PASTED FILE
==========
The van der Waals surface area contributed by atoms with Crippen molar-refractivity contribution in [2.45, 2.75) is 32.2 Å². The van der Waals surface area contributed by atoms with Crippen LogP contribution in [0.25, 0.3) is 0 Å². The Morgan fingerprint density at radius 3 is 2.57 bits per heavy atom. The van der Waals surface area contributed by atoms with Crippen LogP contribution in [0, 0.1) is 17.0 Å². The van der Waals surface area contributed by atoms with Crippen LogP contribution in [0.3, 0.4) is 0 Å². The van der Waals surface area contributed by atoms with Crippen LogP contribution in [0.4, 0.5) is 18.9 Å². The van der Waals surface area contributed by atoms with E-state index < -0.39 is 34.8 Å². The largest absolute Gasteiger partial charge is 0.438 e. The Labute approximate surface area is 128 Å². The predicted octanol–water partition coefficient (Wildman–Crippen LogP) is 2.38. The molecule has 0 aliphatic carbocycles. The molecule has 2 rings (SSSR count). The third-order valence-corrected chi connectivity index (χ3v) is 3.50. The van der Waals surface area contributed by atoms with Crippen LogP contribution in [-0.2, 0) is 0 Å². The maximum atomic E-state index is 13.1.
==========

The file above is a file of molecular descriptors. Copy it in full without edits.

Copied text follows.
The van der Waals surface area contributed by atoms with Crippen molar-refractivity contribution in [2.45, 2.75) is 32.2 Å². The van der Waals surface area contributed by atoms with Crippen LogP contribution in [0.25, 0.3) is 0 Å². The Morgan fingerprint density at radius 3 is 2.57 bits per heavy atom. The van der Waals surface area contributed by atoms with Crippen LogP contribution in [0, 0.1) is 17.0 Å². The van der Waals surface area contributed by atoms with Crippen LogP contribution in [0.3, 0.4) is 0 Å². The van der Waals surface area contributed by atoms with Crippen LogP contribution in [0.4, 0.5) is 18.9 Å². The van der Waals surface area contributed by atoms with E-state index < -0.39 is 34.8 Å². The largest absolute Gasteiger partial charge is 0.438 e. The Labute approximate surface area is 128 Å². The predicted octanol–water partition coefficient (Wildman–Crippen LogP) is 2.38. The molecule has 0 aliphatic carbocycles. The molecule has 2 rings (SSSR count). The third-order valence-corrected chi connectivity index (χ3v) is 3.50. The van der Waals surface area contributed by atoms with Crippen LogP contribution in [-0.2, 0) is 0 Å². The maximum atomic E-state index is 13.1.